Honestly, the post didn't jive with the title at all. They were two separate beasts entirely, I couldn't see how they were related at all until later on in the post when the actual title-part was introduced.

Maybe the author had something great to say in those few paragraphs in the beginning. Maybe the author had some point to make. But I couldn't get it, I couldn't understand the post, I couldn't start reading because I was so darn confused.

I'm not saying your blog titles have to be simple summaries of your post. I'm not saying they have to be dull. Make them exciting. But all that flash won't matter if it just confuses the reader. I'd rather have a summary of a title than a flashy one, because, think about it: summary-titles will make reading the post much more easy, and summary-titles are most prone to getting picked up by Google searches (do you search 'How to get good characterization' or '101 Tricks in Spicing Up Your Hero' when you do a Google search?).

Yes, yes, this post is directed towards the blog-writing audience, but it works for every other writer as well. Think about chapters.

I forget where I heard it, but one agent makes all her clients get rid of their chapter titles and replaces them with numbers, unless the titles are super super important or voicey.

I was aghast when I first read this (I loved my titles!) but then I thought about just how long I spend trying to find a good chapter title. And then I think about how chapter titles ruin some books for me if I glance at the Table of Contents (because, honestly, if I read, 'Back Alive' as the title for the last chapter, do you think I'll believe that the main character is dead?).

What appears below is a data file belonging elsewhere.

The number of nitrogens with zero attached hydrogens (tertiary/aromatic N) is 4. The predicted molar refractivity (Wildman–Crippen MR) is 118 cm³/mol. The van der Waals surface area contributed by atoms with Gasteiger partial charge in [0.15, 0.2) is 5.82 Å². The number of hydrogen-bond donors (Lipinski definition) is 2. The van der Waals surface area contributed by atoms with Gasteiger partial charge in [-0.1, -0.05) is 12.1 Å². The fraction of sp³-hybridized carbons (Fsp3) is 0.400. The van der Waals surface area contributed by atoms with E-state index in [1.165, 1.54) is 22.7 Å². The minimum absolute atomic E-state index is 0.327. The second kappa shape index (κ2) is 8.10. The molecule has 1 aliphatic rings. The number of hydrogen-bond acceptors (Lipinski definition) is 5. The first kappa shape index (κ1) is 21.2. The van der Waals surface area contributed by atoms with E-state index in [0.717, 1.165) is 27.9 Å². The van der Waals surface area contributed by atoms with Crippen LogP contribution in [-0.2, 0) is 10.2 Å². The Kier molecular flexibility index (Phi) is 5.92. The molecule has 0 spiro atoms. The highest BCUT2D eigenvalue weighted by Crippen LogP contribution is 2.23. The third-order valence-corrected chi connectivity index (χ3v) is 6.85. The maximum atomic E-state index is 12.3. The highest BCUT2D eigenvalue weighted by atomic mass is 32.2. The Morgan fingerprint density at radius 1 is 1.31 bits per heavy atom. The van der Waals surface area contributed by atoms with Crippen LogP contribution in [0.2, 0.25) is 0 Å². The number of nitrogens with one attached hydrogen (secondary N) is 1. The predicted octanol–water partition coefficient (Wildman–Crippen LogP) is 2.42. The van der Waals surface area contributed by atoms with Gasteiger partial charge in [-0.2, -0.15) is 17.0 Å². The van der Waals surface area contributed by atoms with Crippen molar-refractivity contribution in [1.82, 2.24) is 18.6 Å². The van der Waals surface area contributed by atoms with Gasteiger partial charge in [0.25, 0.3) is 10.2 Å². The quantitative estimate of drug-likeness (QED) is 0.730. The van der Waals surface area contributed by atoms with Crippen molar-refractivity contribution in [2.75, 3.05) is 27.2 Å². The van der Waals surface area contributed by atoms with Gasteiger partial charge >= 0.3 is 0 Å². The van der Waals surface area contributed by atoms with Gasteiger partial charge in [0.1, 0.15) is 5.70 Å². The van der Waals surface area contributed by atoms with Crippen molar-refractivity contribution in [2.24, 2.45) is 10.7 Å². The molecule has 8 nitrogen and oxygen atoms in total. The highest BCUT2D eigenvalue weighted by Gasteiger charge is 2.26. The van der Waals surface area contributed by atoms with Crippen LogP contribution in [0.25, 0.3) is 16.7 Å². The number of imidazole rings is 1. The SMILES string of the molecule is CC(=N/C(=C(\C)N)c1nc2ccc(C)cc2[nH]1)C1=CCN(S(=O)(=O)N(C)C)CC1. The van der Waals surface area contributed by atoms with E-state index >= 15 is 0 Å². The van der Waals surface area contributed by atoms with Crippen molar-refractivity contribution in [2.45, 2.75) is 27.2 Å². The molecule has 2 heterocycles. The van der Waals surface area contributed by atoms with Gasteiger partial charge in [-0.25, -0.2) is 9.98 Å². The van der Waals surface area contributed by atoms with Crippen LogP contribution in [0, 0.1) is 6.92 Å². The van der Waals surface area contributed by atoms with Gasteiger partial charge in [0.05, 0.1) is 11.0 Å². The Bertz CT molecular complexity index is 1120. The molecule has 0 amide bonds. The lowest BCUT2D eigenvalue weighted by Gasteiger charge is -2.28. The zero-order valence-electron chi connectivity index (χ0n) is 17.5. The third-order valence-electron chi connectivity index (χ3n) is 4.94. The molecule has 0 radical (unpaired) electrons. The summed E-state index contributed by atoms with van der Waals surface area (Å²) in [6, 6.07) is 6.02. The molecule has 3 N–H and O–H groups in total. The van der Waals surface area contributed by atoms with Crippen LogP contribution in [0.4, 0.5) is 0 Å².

Just something to think about. I still love chapter titles when they're used well, but reading about this agent made me realize just how much more important the story is. It's something many of us (me too) forget; we think awesome titles, awesome covers, awesome whatevers, will make-or-break our novels when the single biggest thing we should spend the most time worrying about is the text itself. That's where the gold is.

Titles should serve the purpose of whatever comes under the title, be it a blog post, a chapter, or even a whole darn book. Don't make the mistake of thinking the title is more important than the rest of the words. If anything, your title should help convey or even further your text's meaning (think of the poem "In the Orchard") but not make it more confusing. The title should be a vehicle to convey the message of the text without interfering with it. If your title does this, then feel free to add all the attention-getting and sparklies you want.

Because the main star is the text, not the title. And we should never forget that.

How do you feel about chapter titles? And how much time do we spend worrying about the less important parts of a book?

P.S. You might not believe it but I've been going to sleep before midnight for the last two nights. It's literally something I haven't done in years, and I plan on going to bed even EARLIER tonight! AHHH!!!! THIS IS CRAZY.

Wednesday, December 4, 2013

Lisa Sills - Query Kombat SUCCESS STORY!!

It's time for aaaaanoootther awesome Query Kombat success story!!!!!!!!! We love getting emails like this. Truly. It makes what we do as contest-hosts so much more worthwhile. And Lisa's story is fantastic (plus, she has a great skill in cutting her head out of pictures and pasting them onto others; a Photoshop/GIMP/Paint/Whatever wizard is in in our midst XD).